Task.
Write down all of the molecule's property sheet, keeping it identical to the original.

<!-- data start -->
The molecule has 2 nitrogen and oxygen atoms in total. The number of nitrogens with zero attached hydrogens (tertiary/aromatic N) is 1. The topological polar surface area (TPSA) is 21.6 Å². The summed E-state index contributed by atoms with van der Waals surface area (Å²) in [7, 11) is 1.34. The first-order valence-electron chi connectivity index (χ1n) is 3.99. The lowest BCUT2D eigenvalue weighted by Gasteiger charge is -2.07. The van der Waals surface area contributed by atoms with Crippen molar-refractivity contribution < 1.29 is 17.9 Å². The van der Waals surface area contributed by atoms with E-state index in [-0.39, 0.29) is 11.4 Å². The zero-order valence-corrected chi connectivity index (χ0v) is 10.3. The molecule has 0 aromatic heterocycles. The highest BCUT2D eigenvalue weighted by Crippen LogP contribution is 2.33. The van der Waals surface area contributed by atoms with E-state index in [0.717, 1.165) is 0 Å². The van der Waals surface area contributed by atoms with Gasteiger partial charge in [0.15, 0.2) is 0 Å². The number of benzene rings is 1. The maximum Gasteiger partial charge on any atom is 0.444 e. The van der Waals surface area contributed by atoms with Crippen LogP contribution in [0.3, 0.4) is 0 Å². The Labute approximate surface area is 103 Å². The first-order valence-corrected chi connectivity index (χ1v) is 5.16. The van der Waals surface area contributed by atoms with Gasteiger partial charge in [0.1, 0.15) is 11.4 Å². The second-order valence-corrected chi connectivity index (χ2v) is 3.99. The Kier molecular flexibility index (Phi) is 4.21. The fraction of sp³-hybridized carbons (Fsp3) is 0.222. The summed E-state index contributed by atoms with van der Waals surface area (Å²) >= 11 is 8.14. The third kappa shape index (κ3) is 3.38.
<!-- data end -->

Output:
The molecule has 2 nitrogen and oxygen atoms in total. The number of nitrogens with zero attached hydrogens (tertiary/aromatic N) is 1. The topological polar surface area (TPSA) is 21.6 Å². The summed E-state index contributed by atoms with van der Waals surface area (Å²) in [7, 11) is 1.34. The first-order valence-electron chi connectivity index (χ1n) is 3.99. The lowest BCUT2D eigenvalue weighted by Gasteiger charge is -2.07. The van der Waals surface area contributed by atoms with Crippen molar-refractivity contribution < 1.29 is 17.9 Å². The van der Waals surface area contributed by atoms with E-state index in [-0.39, 0.29) is 11.4 Å². The zero-order valence-corrected chi connectivity index (χ0v) is 10.3. The molecule has 0 aromatic heterocycles. The highest BCUT2D eigenvalue weighted by Crippen LogP contribution is 2.33. The van der Waals surface area contributed by atoms with E-state index in [0.717, 1.165) is 0 Å². The van der Waals surface area contributed by atoms with Gasteiger partial charge in [0.15, 0.2) is 0 Å². The number of benzene rings is 1. The maximum Gasteiger partial charge on any atom is 0.444 e. The van der Waals surface area contributed by atoms with Crippen LogP contribution in [0.3, 0.4) is 0 Å². The Labute approximate surface area is 103 Å². The first-order valence-corrected chi connectivity index (χ1v) is 5.16. The van der Waals surface area contributed by atoms with Gasteiger partial charge in [0.1, 0.15) is 11.4 Å². The second-order valence-corrected chi connectivity index (χ2v) is 3.99. The Kier molecular flexibility index (Phi) is 4.21. The fraction of sp³-hybridized carbons (Fsp3) is 0.222. The summed E-state index contributed by atoms with van der Waals surface area (Å²) >= 11 is 8.14. The third kappa shape index (κ3) is 3.38.